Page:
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Pi in Python numpy

Recap that pi is an essential constant when doing mathematical calculations and we can easily access pi using the numpy module in Python. It is simplicity itself:
The output is:
Thus, np.pi is your constant referring to the ratio of a circle’s circumference to its diameter.
You should remember to prefix the “pi” with the module you are taking it from: in our case, numpy. To make your program more readable for yourself, you can do:
Here we are creating a variable (also called “pi”) in our program and initializing it to numpy’s pi. The output is the same:

Calculating the area of a circle

We can use pi in a function that calculates the area of a circle:
Here we are simply writing the formula for the area of a circle in the function area that takes a radius as input. The output prints the radius of a sample circle (7 units) and its area (in units squared):

Calculating the circumference of a circle

Similarly, we can compute the circumference of a circle like so:
The circumference formula simply calculates the diameter times pi to find the length of the circumference. The output is:

Converting degrees to radians

Another use of pi is to convert degrees to radians. Recap that “pi” radians is 180 degrees, so we can write a function like so:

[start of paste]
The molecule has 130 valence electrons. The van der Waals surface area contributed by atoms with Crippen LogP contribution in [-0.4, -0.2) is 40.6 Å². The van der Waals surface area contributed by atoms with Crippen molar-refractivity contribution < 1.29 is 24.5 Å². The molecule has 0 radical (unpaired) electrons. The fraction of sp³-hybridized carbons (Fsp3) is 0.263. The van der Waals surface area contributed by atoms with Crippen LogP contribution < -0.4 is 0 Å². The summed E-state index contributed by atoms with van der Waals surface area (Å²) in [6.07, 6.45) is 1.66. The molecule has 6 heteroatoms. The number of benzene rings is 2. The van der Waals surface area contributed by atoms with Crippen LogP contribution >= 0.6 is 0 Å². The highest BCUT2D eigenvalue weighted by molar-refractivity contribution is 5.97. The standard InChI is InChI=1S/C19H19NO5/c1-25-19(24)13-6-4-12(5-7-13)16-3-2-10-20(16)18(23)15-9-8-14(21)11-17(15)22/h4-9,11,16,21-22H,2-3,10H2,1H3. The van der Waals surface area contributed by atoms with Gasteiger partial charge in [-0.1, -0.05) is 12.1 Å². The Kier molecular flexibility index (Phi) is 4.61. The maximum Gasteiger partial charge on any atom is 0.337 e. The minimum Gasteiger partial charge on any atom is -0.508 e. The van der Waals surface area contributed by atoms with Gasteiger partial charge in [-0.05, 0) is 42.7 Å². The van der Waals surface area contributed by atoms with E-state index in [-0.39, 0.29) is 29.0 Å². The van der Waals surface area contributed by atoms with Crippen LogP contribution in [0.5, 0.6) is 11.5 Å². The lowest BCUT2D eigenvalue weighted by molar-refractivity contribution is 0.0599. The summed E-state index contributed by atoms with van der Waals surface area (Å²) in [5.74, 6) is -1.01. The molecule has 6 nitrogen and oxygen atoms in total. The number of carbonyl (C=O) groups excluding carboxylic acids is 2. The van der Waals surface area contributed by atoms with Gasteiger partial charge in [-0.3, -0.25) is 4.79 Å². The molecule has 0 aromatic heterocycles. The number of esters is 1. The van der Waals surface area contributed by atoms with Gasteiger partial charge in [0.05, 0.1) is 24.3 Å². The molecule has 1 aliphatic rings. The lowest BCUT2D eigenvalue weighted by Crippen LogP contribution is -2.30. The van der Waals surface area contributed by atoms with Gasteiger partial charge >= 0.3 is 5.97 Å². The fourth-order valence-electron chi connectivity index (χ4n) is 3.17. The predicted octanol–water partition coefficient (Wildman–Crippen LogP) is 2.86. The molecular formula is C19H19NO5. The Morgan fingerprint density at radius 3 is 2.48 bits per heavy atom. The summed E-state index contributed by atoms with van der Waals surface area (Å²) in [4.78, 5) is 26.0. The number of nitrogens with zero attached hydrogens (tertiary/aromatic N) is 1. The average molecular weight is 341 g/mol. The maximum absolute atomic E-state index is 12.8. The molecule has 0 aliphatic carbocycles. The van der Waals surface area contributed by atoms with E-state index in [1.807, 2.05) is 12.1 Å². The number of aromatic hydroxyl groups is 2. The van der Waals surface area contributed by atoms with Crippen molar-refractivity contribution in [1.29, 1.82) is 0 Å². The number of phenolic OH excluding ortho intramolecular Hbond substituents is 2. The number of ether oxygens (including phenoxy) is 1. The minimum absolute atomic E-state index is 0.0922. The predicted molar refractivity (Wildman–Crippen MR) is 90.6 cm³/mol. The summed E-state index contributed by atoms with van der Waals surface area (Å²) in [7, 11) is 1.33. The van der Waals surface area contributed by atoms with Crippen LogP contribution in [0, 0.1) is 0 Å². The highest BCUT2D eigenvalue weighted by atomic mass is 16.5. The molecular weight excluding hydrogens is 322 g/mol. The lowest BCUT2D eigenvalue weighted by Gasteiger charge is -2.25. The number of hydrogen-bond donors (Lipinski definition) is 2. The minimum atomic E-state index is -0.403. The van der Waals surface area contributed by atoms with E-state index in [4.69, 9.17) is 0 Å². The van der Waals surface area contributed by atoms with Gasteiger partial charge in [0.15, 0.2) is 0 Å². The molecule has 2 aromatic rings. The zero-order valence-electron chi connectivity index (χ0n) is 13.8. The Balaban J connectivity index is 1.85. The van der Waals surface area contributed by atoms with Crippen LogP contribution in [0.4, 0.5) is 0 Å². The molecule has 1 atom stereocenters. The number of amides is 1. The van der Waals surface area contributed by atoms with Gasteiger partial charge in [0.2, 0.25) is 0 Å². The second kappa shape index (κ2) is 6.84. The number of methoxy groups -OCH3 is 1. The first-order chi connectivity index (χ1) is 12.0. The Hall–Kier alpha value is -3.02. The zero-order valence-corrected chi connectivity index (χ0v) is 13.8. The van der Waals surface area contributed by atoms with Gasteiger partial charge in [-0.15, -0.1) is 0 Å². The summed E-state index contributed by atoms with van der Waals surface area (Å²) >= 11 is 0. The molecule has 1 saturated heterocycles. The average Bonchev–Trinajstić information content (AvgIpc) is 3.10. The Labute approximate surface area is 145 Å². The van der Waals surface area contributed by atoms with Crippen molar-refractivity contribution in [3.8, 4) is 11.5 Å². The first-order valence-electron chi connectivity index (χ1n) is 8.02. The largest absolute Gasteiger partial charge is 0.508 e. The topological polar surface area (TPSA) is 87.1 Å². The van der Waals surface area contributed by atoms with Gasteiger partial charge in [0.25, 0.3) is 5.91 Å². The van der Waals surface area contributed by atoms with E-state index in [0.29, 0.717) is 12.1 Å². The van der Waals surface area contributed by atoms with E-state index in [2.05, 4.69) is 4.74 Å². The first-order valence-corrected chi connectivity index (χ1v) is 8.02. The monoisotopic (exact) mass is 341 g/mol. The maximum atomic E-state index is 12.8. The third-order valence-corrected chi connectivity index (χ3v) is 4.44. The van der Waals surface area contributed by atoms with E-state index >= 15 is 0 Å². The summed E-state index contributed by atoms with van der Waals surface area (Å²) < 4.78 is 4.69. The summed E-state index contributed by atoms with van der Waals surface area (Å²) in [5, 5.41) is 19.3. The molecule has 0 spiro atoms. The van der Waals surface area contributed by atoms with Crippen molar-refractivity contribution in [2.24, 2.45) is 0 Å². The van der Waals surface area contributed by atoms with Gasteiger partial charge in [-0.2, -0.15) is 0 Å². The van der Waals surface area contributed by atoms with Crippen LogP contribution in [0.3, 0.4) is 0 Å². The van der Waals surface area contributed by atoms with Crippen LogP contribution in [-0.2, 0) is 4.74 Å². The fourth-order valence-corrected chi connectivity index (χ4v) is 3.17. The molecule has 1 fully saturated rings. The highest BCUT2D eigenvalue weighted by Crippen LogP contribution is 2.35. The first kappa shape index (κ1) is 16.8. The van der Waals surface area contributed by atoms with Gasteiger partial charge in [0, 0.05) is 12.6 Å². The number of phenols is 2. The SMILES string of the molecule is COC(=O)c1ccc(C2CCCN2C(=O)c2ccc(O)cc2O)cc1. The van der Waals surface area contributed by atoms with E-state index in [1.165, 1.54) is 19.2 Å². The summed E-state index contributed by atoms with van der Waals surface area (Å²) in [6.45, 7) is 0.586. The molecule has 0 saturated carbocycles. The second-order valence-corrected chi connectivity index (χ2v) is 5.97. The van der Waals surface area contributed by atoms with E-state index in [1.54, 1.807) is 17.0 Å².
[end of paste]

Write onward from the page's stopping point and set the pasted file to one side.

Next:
Here we simply multiply the input degrees by pi/180 to obtain the equivalent angle in radians. The output is:

Converting radians to degrees

Similarly we can write the inverse function to convert radians to degrees by simply multiplying the input radians by 180/pi:
The output in the above case will be:
To summarize, pi is an essential constant for geometric calculations and we have easy access to it using Python numpy. Using just one expression (np.pi) we can access its value and use it in any formulaic calculations.
Write to us to tell us how you used numpy.pi()!
For more Python content, checkout the math.ceil() and math.floor() functions! Also learn about the math domain error in Python and how to fix it!
Interested in more things Python? Checkout our post on Python queues. Also see our blogpost on Python's enumerate() capability. Also if you like Python+math content, see our blogpost on Magic Squares. Finally, master the Python print function!
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